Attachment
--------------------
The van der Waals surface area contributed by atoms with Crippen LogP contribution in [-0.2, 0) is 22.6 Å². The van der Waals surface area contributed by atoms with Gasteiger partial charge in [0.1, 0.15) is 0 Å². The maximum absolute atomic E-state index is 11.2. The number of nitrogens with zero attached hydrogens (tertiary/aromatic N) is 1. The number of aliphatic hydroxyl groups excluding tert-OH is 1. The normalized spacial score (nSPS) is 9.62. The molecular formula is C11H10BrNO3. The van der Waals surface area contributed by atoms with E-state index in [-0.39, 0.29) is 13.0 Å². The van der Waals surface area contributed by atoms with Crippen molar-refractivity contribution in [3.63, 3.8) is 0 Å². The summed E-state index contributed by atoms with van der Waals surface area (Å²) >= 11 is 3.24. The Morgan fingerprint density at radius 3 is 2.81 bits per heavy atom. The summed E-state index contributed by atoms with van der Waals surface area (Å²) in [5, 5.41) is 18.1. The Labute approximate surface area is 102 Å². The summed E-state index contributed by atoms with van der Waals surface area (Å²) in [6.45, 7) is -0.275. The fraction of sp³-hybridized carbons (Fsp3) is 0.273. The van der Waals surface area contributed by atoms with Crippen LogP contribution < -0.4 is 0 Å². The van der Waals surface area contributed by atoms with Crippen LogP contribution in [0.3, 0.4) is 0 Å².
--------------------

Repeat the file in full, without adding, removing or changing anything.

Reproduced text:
The van der Waals surface area contributed by atoms with Crippen LogP contribution in [-0.2, 0) is 22.6 Å². The van der Waals surface area contributed by atoms with Gasteiger partial charge in [0.1, 0.15) is 0 Å². The maximum absolute atomic E-state index is 11.2. The number of nitrogens with zero attached hydrogens (tertiary/aromatic N) is 1. The number of aliphatic hydroxyl groups excluding tert-OH is 1. The normalized spacial score (nSPS) is 9.62. The molecular formula is C11H10BrNO3. The van der Waals surface area contributed by atoms with E-state index in [-0.39, 0.29) is 13.0 Å². The van der Waals surface area contributed by atoms with Crippen molar-refractivity contribution in [3.63, 3.8) is 0 Å². The summed E-state index contributed by atoms with van der Waals surface area (Å²) >= 11 is 3.24. The Morgan fingerprint density at radius 3 is 2.81 bits per heavy atom. The summed E-state index contributed by atoms with van der Waals surface area (Å²) in [5, 5.41) is 18.1. The Labute approximate surface area is 102 Å². The summed E-state index contributed by atoms with van der Waals surface area (Å²) in [6.45, 7) is -0.275. The fraction of sp³-hybridized carbons (Fsp3) is 0.273. The van der Waals surface area contributed by atoms with Crippen LogP contribution < -0.4 is 0 Å². The van der Waals surface area contributed by atoms with Crippen LogP contribution in [0.3, 0.4) is 0 Å².